GitLab Users Advised To Immediately Install Emergency Fix

GitLab users are advised to immediately install the emergency fix. The reason for this is simple. A flaw has just been discovered on the platform, and the flaw in question could easily mean trouble for users of GitLab if nothing is done immediately.

GitLab Users Advised To Install Emergency Fix

GitLab Users Advised To Install Emergency Fix

GitLab has just released a fix for a newly spotted security flaw. And the company is now urging its users to install the fix immediately as it gets to address a really high-severity vulnerability that can cause all kinds of trouble in the long run.

GitLab in a security bulletin, stated that an attacker could abuse scan execution policies in a bid to run pipelines (this is a series of automated tasks) as yet another user.

Details of the Flaw Being Tracked

This flaw in question is now tracked as CVE-2023-4998 and it reportedly carries a severity score of 9.6. the flaw in question impacts a couple of versions of the software, which are namely GitLab Community Edition (CE) and Enterprise Edition (EE) versions 13.12 through 16.2.7, as well as versions 16.3 through 16.3.4.

What Users Should Know About a Threat Actor

According to a report from BleepingComputer, a threat actor as you should know could impersonate a user without their knowledge as well as permission, and can even get to access sensitive information or get to run malicious code, modify data, or trigger specific events within the system of GitLab. And given that GitLab is a code management platform, the vulnerability here could lead to intellectual property theft, data leaks, supply chain attacks, and many more, the publication reportedly claims.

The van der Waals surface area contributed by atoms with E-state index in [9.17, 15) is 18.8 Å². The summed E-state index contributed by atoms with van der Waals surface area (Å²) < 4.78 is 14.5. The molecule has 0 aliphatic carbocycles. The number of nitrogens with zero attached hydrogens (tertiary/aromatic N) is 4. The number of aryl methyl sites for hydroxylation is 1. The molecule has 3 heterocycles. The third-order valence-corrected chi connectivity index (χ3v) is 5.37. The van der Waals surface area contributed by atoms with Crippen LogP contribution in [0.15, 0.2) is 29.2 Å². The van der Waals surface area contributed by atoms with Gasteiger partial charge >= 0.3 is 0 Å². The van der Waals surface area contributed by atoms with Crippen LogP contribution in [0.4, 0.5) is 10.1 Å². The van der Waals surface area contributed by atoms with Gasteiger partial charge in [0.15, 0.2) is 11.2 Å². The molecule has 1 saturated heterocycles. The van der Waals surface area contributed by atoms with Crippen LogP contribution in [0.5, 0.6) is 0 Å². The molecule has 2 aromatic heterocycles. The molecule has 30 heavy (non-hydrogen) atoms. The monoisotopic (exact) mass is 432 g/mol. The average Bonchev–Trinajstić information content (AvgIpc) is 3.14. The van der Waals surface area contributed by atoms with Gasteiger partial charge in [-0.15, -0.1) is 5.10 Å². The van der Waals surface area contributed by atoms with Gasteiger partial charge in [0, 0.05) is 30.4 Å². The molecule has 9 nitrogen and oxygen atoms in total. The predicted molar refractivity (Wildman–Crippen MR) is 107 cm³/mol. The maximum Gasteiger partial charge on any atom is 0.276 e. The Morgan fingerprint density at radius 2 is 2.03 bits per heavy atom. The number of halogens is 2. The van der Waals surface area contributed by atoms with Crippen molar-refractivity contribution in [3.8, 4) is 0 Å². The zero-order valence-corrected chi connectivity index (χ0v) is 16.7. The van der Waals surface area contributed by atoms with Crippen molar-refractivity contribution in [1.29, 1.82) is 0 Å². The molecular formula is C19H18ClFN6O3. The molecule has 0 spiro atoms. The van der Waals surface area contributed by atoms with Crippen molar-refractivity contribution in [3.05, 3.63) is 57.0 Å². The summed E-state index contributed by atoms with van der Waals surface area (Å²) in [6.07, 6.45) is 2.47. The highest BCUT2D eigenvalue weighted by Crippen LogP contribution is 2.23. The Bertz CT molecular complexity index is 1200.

“We strongly recommend that all installations running a version affected by the issues described below are upgraded to the latest version as soon as possible,” GitLab in the advisory stated.

The Vulnerability Was Discovered By Security Researcher Johan Carlsson

The vulnerability in question that was discovered by security researcher Johan Carlsson actually stems from a prior flaw that apparently was not addressed properly. Just in the previous month, a vulnerability that was tracked as VE-2023-3932 was reportedly found and then patched. Back then, the vulnerability found it was a medium-severity flaw. However, Carlsson has found a way to work around the fix and has even discovered that the new flaw in question carries even more weight (hence the new severity score of 9.6).

What Users Are Advised To Do

Users who run GitLab versions that are older than 16.2 should make sure that they don’t have “Direct transfers” and “Security policies” both turned on simultaneously, as that in question will make the endpoint very much vulnerable. Users should have just one turned at any point in time, the advisory revealed.

GitLab for those that don’t know can be easily updated via GitLab Runner packages from the official website.



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